My quandary is that I want to write stories that entertain and inspire people, sometimes with laughter. I mostly write historical fiction, with side trips to science fiction and thrillers.
But when I write, whether historical fiction or something else, dark stories well up. Science fiction turns to dystopia. Somehow I am drawn to those stories about people who are caught up in tragedy or worse. I don't always believe in happy endings or even happy-for-now. Despite a happy marriage that has lasted over 40 years, my research takes me to places where classes of people fight against each other for the privilege to live with hope.
My DH is currently reading Killers of the Flower Moon: The Osage Murders and the Birth of the FBI by David Grann, a brutal history of a time in Texas when whites took land and oil money from native Americans through deception and egregious murder. He keeps asking, "How can people do things like this?" And I'm reading Daniel H. Wilson's Robopocalypse, the first science fiction I've read in many years, a mesmerizing tale of war between humans and robots. Most of the time, though, I read those happy-ever-after books by the box or, I should say, by the digital download.
Once a psychiatrist told me that I had successfully constructed a good life by not looking at my childhood. "Denial works up to a point," she said. "You have a choice. You can continue as you are, or you can work to confront what is now hidden." Expediency won. As Nikos Kazantzakis in Zorba the Greek writes: "Wife, children, house, everything. The full catastrophe." I was 30, head of household with a 3-month-old and a 60-hour work week. The house, though it didn't have that picket fence, was like a dream of suburbia, and we were happy there.
Most of the time, life is simple. Routine. Shaped by commitment and expectation, we move through our appointed days. Have you ever worked where you punched your card in a time clock morning and night, lunchtime and break time? Or perhaps bells rang, At one of my first jobs, I compared new computer printouts (think 1961) against physical inventory counts. My pencil hovered over reams of paper, double-checking a machine. My eyes blurred. I had no clue a computer would replace me. Today, a clerk uses a scanner. How long before that entry-level clerk is replaced? Back then, I worked two jobs and took night classes at any local college, and I dreamed of writing. Someday.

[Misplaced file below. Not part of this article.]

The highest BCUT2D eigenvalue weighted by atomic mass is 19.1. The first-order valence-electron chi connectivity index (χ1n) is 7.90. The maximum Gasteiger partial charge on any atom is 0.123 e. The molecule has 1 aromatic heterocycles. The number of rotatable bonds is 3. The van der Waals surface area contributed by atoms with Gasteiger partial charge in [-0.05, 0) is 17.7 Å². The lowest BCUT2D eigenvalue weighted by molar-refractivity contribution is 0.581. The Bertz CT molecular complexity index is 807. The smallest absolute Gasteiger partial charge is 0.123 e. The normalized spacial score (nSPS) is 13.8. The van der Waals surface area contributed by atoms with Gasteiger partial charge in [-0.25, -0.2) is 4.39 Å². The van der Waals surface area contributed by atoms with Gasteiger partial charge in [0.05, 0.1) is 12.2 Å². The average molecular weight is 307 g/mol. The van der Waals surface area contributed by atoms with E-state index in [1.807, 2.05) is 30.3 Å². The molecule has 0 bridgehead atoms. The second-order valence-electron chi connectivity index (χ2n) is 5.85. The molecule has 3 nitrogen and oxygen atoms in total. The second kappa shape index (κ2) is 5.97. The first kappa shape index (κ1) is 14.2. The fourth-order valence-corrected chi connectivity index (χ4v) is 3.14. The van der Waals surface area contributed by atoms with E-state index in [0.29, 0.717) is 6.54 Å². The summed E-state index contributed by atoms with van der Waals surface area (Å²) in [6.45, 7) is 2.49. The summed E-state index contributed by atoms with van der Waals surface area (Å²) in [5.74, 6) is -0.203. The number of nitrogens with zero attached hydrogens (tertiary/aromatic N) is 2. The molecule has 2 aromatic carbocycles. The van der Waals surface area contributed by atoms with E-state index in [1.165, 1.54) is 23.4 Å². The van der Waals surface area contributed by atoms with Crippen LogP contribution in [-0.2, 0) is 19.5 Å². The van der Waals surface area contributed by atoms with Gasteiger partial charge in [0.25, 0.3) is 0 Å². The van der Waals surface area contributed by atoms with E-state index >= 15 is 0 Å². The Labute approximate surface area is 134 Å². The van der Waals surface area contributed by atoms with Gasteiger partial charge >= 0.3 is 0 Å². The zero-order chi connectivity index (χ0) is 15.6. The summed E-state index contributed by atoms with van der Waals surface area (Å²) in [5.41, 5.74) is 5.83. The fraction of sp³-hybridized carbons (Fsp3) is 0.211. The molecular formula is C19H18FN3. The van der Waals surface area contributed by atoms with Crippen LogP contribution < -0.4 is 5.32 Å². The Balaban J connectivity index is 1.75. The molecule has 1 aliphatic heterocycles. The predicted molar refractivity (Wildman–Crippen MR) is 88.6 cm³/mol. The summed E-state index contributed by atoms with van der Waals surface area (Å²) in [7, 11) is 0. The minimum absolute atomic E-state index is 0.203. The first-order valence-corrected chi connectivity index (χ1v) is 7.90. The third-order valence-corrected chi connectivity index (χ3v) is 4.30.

So, what's my quandary? Someday finally came. I began writing seriously when I retired. Three books in ten years. Not a bad accomplishment. Good reviews and bad reviews. Useful critical feedback. Amazing fans. I love the whole process of researching, writing, and revising. So, what's wrong? I don't want to write those dark stories any more. Yet, each day, we are surrounded by darkness -- political, economic, social. How in good conscience can I write those lighter tales that I read with such abandonment?
But I want to try. My current project begins with mystery, romance, adventure. A lost tapestry. A compromised museum. A heroine (art appraiser/curator) and a hero (officer with an art crimes unit). In my working plot summary, they have their happy-ever-after ending. But I've already learned that in the writing, the plot, the characters, even the theme can change.
I remain, as Webster defines, in a state of perplexity and doubt. Maybe I should stop writing, not a good feeling at the beginning of a project. But maybe I should stop writing and enjoy this next decade, simply retired. My experience says stopping the writing lasts about a week or so. My ordered life seems so unsettled when I do not write, as if the very blocks of existence are awry.
Ha! The quandary is resolved. I will write this story. Just maybe you can check back in within a year to see the happy ending! Or, perhaps you have some advice?
Today's post for April's A-Z Blogging Challenge could have been a poem. Click the link to read what other bloggers following this Challenge are thinking and writing about.